After a two-year hiatus, the "How I Got That Story" series today returns to AAN.org to help shed light on the processes employed by first-place AltWeekly Award winners. This year, 19 winners were interviewed by Academy for Alternative Journalism fellows, and each week, two new interviews will be published on AAN.org. These interviews will also appear in the book Best AltWeekly Writing and Design 2008, which will be available soon. To read the first installment of the series, Rich Knight's interview with Washington City Paper art critic Jeffry Cudlin, click here.
Baltimore City Paper, Metro Times, Orlando Weekly and the San Antonio Current are as of today exclusively represented by Ruxton for national print advertising, according to a press release. The papers will join their newly-acquired sister paper, the Cleveland Scene, as part of the advertising network owned and operated by Village Voice Media. VVM chief operating officer Scott Tobias says the discussions about joining Ruxton began while VVM and Times-Shamrock were negotiating the sale of the Scene earlier this year. The addition of the four papers means Ruxton has a print presence in 50 American cities, including all of the top 20 markets, with a total weekly print circulation of more than 3.6 million.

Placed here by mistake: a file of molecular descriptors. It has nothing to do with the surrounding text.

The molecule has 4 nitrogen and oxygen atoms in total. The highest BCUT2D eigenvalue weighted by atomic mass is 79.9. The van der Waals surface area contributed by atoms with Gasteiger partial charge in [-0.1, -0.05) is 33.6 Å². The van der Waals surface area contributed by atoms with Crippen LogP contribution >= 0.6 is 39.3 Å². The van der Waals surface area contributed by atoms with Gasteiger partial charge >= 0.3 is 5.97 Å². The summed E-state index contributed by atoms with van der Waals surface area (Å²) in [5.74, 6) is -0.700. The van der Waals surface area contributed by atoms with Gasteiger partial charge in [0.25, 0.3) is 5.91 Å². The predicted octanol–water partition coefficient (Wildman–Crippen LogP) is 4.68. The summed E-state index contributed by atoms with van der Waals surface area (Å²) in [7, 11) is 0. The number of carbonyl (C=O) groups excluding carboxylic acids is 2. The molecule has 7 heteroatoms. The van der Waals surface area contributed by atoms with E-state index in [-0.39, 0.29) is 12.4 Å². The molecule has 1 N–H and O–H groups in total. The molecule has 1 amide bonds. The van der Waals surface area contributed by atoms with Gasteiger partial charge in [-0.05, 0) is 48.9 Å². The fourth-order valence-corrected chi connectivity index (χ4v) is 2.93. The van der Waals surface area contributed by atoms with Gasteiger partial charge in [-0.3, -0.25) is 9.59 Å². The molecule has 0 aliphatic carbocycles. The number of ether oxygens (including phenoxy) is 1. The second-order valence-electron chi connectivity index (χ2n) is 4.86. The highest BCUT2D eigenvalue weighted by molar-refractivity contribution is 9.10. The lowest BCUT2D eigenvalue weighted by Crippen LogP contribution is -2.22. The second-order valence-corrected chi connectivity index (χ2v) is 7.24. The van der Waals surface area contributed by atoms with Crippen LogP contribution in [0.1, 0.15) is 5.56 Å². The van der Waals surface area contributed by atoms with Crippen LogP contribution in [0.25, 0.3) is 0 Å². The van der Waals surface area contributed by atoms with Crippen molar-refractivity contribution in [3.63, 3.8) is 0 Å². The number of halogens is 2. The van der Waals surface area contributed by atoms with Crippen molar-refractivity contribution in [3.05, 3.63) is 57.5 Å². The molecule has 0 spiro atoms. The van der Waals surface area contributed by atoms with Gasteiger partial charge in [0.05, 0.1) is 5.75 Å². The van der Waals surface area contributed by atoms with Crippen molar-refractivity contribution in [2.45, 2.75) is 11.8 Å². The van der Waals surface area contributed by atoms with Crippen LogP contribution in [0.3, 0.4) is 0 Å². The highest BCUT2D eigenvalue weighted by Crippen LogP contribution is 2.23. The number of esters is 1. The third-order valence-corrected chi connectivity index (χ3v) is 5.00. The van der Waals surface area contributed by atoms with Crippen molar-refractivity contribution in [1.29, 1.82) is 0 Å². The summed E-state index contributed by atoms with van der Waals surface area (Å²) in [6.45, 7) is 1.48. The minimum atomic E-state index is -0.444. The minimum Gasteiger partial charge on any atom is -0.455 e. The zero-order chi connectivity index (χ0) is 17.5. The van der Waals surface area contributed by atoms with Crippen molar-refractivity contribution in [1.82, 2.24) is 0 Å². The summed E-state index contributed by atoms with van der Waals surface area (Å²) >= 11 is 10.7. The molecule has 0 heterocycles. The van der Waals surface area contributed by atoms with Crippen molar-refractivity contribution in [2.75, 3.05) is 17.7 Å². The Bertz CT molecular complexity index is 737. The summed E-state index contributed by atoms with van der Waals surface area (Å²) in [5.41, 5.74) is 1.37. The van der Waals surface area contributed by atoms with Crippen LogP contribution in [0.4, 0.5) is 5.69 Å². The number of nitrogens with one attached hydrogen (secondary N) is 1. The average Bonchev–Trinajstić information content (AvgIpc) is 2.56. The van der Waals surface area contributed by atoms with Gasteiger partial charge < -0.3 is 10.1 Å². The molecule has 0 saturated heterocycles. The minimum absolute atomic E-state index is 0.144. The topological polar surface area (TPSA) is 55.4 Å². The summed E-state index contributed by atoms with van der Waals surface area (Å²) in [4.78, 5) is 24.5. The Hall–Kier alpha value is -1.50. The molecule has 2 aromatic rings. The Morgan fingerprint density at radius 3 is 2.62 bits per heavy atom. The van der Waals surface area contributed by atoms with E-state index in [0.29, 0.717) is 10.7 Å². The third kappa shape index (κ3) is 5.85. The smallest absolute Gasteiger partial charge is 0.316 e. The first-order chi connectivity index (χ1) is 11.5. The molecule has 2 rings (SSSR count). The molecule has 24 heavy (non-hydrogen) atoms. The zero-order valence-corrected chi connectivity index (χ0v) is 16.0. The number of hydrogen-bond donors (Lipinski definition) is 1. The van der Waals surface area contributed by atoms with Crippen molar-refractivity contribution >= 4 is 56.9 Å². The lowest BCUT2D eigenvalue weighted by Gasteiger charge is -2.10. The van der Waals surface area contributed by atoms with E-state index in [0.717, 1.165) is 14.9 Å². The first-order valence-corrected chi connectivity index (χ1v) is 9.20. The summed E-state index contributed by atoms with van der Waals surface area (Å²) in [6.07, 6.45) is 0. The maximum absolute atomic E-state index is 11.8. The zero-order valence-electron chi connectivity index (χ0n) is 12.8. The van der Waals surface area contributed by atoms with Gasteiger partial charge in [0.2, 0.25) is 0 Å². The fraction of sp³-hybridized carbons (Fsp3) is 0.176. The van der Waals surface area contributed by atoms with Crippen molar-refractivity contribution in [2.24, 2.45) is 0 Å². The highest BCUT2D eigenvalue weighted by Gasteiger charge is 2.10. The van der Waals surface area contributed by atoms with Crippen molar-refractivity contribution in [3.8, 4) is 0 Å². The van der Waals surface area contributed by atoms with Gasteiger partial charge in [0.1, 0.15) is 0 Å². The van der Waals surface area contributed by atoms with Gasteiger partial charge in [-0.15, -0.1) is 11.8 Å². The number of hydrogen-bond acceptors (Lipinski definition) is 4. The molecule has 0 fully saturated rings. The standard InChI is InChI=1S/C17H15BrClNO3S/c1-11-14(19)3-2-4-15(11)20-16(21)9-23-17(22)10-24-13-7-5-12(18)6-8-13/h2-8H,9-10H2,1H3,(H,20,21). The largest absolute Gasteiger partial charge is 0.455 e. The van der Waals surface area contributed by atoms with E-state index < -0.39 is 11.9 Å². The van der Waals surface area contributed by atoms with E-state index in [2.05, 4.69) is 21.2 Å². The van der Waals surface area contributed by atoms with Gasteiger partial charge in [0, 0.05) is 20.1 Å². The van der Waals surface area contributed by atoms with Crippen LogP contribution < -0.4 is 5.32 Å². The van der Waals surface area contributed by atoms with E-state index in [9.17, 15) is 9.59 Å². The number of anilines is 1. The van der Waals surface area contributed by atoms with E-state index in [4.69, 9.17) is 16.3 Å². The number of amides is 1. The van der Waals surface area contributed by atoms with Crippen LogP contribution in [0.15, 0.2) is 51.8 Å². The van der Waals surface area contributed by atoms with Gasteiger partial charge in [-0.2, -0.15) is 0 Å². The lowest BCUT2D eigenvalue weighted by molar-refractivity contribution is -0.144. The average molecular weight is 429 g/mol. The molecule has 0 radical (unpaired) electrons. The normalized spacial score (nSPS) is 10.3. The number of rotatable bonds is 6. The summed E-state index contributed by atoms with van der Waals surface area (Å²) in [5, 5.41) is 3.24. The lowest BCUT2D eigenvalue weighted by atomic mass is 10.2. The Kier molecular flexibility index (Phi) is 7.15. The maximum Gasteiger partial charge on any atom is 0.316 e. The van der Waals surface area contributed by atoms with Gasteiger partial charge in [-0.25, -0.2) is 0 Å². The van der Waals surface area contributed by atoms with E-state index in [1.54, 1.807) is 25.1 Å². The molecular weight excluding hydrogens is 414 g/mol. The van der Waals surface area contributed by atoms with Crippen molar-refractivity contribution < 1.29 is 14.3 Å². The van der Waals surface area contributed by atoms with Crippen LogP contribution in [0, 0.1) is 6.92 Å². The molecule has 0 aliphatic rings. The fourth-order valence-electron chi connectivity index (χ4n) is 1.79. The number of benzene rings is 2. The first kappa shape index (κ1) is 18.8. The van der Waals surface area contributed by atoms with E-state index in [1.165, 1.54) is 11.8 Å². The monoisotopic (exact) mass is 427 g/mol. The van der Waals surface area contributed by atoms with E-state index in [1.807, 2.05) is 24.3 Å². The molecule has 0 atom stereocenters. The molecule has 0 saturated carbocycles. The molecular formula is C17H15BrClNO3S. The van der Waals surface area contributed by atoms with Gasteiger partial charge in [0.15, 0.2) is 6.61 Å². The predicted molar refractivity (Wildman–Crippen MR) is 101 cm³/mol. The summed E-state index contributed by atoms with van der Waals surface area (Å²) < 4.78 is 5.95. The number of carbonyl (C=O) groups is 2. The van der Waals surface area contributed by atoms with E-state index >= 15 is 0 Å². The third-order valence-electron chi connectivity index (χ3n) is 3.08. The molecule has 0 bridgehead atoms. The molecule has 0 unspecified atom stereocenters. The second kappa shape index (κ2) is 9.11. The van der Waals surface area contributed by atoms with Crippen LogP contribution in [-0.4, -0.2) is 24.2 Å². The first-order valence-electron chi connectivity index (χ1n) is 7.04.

Chris Keating, who was publisher of SF Weekly from 2004-2006, will relocate to San Antonio and take over as the Current's publisher effective Aug. 1, AAN News has learned. He replaces Chris Sexson, who took the publisher spot at the Current's Times-Shamrock sister publication Metro Times in mid-June.
CL's publications in Atlanta, Tampa Bay, Charlotte and Sarasota have joined the company's Chicago Reader and Washington City Paper as members of Ruxton, according to a press release issued this afternoon by Village Voice Media's national advertising firm. Under the arrangement, Ruxton will serve as Creative Loafing's exclusive representative for national print advertising and also will provide non-exclusive representation for online advertising.